• We present UV, optical, and NIR photometry of the first electromagnetic counterpart to a gravitational wave source from Advanced LIGO/Virgo, the binary neutron star merger GW170817. Our data set extends from the discovery of the optical counterpart atmore » $0.47$ days to $18.5$$ days post-merger, and includes observations with the Dark Energy Camera (DECam), Gemini-South/FLAMINGOS-2 (GS/F2), and the {\it Hubble Space Telescope} ({\it HST}). The spectral energy distribution (SED) inferred from this photometry at $$0.6$ days is well described by a blackbody model with $$T\approx 8300$$ K, a radius of $$R\approx 4.5\times 10^{14}$$ cm (corresponding to an expansion velocity of $$v\approx 0.3c$$), and a bolometric luminosity of $$L_{\rm bol}\approx 5\times10^{41}$$ erg s$$^{-1}$$. At $1.5$ days we find a multi-component SED across the optical and NIR, and subsequently we observe rapid fading in the UV and blue optical bands and significant reddening of the optical/NIR colors. Modeling the entire data set we find that models with heating from radioactive decay of $$^{56}$$Ni, or those with only a single component of opacity from $r$-process elements, fail to capture the rapid optical decline and red optical/NIR colors. Instead, models with two components consistent with lanthanide-poor and lanthanide-rich ejecta provide a good fit to the data, the resulting "blue" component has $$M_\mathrm{ej}^\mathrm{blue}\approx 0.01$$ M$$_\odot$$ and $$v_\mathrm{ej}^\mathrm{blue}\approx 0.3$$c, and the "red" component has $$M_\mathrm{ej}^\mathrm{red}\approx 0.04$$ M$$_\odot$$ and $$v_\mathrm{ej}^\mathrm{red}\approx 0.1$$c. These ejecta masses are broadly consistent with the estimated $r$-process production rate required to explain the Milky Way $r$-process abundances, providing the first evidence that BNS mergers can be a dominant site of $r$-process enrichment.« less
  • Here, we present the Dark Energy Camera (DECam) discovery of the optical counterpart of the first binary neutron star merger detected through gravitational-wave emission, GW170817. Our observations commenced 10.5 hr post-merger, as soon as the localization region became accessible from Chile. We imaged 70 deg 2 in the i and z bands, covering 93% of the initial integrated localization probability, to a depth necessary to identify likely optical counterparts (e.g., a kilonova). At 11.4 hr post-merger we detected a bright optical transient locatedmore » $$10\buildrel{\prime\prime}\over{.} 6$$ from the nucleus of NGC 4993 at redshift z = 0.0098, consistent (for $${H}_{0}=70$$ km s –1 Mpc –1) with the distance of 40 ± 8 Mpc reported by the LIGO Scientific Collaboration and the Virgo Collaboration (LVC). At detection the transient had magnitudes of $i=17.3$ and $z=17.4$, and thus an absolute magnitude of $${M}_{i}=-15.7$$, in the luminosity range expected for a kilonova. We identified 1500 potential transient candidates. Applying simple selection criteria aimed at rejecting background events such as supernovae, we find the transient associated with NGC 4993 as the only remaining plausible counterpart, and reject chance coincidence at the 99.5% confidence level. We therefore conclude that the optical counterpart we have identified near NGC 4993 is associated with GW170817. This discovery ushers in the era of multi-messenger astronomy with gravitational waves and demonstrates the power of DECam to identify the optical counterparts of gravitational-wave sources.« less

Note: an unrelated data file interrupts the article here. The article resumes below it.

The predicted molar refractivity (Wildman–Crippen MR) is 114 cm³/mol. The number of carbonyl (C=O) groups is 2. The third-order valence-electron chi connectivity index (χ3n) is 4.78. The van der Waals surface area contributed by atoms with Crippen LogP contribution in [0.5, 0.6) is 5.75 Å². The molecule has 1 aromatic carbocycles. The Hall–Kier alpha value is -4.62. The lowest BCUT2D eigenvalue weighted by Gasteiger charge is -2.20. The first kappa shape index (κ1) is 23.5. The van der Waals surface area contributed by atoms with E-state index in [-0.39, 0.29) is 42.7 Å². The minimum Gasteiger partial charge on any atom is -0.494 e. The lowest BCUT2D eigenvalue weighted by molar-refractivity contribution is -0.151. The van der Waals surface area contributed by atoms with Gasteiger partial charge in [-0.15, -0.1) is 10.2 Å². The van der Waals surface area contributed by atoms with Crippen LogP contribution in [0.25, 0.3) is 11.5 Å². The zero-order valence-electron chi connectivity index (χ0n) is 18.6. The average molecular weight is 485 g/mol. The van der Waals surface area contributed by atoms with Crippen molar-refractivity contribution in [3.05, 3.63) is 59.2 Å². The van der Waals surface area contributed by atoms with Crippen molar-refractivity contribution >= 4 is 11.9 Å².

Cited by 6
  • We present the Dark Energy Camera (DECam) discovery of the optical counterpart of the first binary neutron star merger detected through gravitational wave emission, GW170817. Our observations commenced 10.5 hours post-merger, as soon as the localization region became accessible from Chile. We imaged 70 degmore » $^2$ in the $i$ and $z$$ bands, covering 93\% of the initial integrated localization probability, to a depth necessary to identify likely optical counterparts (e.g., a kilonova). At 11.4 hours post-merger we detected a bright optical transient located $$10.6''$$ from the nucleus of NGC\,4993 at redshift $$z=0.0098$, consistent (for $$H_0 = 70$$\, km s$$^{-1}$$ Mpc$$^{-1}$$) with the distance of $$40 \pm 8$$\, Mpc reported by the LIGO Scientific Collaboration and the Virgo Collaboration (LVC). At detection the transient had magnitudes $$i\approx 17.30$$ and $$z\approx 17.45$$, and thus an absolute magnitude of $$M_i = -15.7$$, in the luminosity range expected for a kilonova. We identified 1,500 potential transient candidates. Applying simple selection criteria aimed at rejecting background events such as supernovae, we find the transient associated with NGC\,4993 as the only remaining plausible counterpart, and reject chance coincidence at the 99.5\% confidence level. We therefore conclude that the optical counterpart we have identified near NGC\,4993 is associated with GW170817. This discovery ushers in the era of multi-messenger astronomy with gravitational waves, and demonstrates the power of DECam to identify the optical counterparts of gravitational-wave sources.« less
    Cited by 6